This paper analyses the impact of International Standards Certification (ISC) on the export participation and the scale of exports of firms based in 89 developing or transition countries. We conceptualise ISC as an endogenous institutional advantage, which bridges institutional voids in the country and helps firms to export. The empirical results show that certified firms are more likely to export, and to export on a larger scale. The impact of ISC runs through two channels: productivity and transaction cost economies. We show that certification plays an important role in bringing down transaction costs in international markets, while also maintaining and raising efficiency. This finding is reinforced by additional evidence, suggesting that ISC matters more for the export participation of domestic firms than for foreign firms and is of greater importance for firms based in countries characterised by severe institutional voids.
Wallnöfer, Maria; Hacklin, Fredrik (Industrial Marketing Management, 2013)
Entrepreneurial marketing has emerged as a recent perspective within the marketing field, taking the challenges and characteristics of small firms and founding teams into account. Specifically, in the early stages of entrepreneurial marketing, besides potential customers a variety of other stakeholders tend to be in the center of attention. Among these stakeholders, business angels as early-stage investors represent a vital target group. In this paper, we aim to shed light on entrepreneurial marketing in the early phases of new venture creation, in which entrepreneurial firms have an inherent need to market the value of a business opportunity toward potential investors. In particular, we contribute to the literature by introducing the business model as a narrative device for the marketing of early-stage new ventures toward potential business angels. In this regard, the business model is suggested as playing a critical role through making the inherent economic value of a technology explicit. Building on narrative theory, we investigate the role that the business model plays in the decision-making process of 17 business angels. Based on our findings, we propose a model that links the business model to a business angel's interpretation of an investment opportunity and discuss implications for theory and practice.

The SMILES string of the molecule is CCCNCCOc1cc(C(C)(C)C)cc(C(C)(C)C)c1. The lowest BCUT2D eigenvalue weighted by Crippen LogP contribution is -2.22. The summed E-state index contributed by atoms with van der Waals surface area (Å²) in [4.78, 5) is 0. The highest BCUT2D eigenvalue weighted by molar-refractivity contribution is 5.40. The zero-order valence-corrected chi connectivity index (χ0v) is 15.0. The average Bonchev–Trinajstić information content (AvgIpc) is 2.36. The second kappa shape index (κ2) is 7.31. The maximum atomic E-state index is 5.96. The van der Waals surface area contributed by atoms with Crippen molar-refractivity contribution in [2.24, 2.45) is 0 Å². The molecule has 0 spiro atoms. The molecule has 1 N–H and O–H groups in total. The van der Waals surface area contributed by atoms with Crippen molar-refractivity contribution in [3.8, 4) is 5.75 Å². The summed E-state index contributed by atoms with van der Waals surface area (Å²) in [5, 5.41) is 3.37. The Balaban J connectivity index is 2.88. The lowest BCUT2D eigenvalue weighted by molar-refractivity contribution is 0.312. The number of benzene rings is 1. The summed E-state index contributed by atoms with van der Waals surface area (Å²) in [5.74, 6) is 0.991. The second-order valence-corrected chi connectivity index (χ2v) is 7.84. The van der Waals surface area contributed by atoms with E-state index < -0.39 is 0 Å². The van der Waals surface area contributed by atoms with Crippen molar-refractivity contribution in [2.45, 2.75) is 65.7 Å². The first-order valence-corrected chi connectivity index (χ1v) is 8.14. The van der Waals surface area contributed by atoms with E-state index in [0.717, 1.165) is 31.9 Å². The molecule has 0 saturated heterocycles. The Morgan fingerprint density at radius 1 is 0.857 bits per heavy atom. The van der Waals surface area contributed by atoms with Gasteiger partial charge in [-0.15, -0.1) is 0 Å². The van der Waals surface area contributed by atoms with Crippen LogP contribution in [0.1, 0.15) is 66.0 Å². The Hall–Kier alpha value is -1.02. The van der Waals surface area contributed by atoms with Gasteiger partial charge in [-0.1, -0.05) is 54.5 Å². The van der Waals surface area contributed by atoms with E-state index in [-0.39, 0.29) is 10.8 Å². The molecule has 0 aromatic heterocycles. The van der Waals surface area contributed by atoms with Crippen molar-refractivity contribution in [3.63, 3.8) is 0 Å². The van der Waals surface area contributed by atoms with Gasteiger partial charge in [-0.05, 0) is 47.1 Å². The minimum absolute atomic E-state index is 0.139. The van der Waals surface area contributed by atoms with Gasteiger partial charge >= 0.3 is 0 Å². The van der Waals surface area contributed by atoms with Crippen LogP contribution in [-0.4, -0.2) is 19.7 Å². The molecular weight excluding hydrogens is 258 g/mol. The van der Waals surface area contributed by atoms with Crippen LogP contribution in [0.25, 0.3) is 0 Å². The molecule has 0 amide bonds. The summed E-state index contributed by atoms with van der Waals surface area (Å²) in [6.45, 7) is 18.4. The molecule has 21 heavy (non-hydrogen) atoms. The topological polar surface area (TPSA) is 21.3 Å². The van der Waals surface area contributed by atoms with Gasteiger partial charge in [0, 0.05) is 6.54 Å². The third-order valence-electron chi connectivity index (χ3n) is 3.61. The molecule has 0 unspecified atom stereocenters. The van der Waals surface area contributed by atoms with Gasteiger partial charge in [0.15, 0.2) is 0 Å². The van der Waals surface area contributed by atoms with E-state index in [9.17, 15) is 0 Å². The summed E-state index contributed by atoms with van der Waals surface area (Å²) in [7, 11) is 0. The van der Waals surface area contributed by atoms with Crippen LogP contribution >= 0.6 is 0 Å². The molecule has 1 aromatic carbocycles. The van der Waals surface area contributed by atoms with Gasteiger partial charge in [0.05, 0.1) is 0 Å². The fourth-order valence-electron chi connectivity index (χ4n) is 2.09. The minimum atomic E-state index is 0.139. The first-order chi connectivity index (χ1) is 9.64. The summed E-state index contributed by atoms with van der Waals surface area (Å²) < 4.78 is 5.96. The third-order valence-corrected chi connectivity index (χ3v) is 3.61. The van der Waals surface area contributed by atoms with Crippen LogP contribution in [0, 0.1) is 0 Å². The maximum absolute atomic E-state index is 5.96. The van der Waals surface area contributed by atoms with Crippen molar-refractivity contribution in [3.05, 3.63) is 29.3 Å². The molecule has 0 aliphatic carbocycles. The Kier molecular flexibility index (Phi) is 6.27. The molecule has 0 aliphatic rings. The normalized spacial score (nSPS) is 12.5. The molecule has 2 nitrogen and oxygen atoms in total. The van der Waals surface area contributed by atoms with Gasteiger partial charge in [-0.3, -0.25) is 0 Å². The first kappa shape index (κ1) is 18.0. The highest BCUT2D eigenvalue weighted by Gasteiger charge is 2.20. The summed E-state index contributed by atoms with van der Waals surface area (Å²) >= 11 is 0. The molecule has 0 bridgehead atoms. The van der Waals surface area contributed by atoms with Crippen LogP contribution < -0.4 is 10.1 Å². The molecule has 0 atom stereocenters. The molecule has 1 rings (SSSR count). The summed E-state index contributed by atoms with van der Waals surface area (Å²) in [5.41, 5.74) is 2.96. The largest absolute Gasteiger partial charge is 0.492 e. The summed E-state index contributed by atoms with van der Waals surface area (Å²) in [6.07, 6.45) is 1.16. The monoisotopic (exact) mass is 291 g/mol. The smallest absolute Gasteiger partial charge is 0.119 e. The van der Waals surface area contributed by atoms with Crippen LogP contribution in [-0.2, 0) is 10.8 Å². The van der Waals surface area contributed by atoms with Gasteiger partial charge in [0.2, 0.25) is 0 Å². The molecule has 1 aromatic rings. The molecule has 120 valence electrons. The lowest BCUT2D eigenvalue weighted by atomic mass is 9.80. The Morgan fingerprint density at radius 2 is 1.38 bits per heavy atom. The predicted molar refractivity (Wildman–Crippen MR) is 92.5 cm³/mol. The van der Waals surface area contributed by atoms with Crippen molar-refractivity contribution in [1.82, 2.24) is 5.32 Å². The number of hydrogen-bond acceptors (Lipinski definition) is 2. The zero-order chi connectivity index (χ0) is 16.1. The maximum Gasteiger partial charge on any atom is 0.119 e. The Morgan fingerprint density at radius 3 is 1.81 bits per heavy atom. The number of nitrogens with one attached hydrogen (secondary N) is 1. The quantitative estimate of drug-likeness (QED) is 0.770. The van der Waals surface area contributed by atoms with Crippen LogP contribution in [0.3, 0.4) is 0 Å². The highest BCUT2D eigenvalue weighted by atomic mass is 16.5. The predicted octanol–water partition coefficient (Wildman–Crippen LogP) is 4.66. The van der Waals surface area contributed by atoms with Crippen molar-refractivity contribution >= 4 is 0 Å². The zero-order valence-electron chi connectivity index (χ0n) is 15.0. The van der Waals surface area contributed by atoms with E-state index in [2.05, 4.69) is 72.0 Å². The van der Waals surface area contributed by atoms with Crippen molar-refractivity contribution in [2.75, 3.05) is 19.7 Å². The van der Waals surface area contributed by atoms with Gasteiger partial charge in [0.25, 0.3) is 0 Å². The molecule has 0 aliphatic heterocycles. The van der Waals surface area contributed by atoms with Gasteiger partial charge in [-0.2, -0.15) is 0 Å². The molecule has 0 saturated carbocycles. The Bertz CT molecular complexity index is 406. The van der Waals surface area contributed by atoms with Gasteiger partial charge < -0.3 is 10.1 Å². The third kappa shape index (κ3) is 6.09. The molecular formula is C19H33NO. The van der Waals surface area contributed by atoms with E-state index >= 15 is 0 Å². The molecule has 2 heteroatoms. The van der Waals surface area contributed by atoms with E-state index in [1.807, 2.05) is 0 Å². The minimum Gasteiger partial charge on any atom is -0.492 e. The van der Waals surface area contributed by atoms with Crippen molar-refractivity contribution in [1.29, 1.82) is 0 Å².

We analyse the role of creative workers in the region as a source and foundational element of regional innovation in the European Union. We show the empirical relevance of this factor – which we label inspiration – within the structure of a recursive model of regional innovation for a set of 83 European regions. We show that, when differentiated from the presence of regional intelligence – as measured by the availability of human capital – and from technological infrastructure, inspiration, along with the degree of development of national and regional institutions, has the strongest direct and indirect effects on regional patenting activity.
This study examines the role of resource orchestration for the exploration and exploitation of opportunities through portfolio entrepreneurship. Adopting a single-case study approach, we identify eight distinctive resource orchestration subprocesses that we group into three aggregate resource orchestration processes that enable the development and exploitation of a set of resources and capabilities across a portfolio of ventures. Our findings extend the literature on enduring entrepreneurship by building theory on how resource orchestration across a portfolio of ventures facilitates the emergence of synergies when exploring and exploiting opportunities.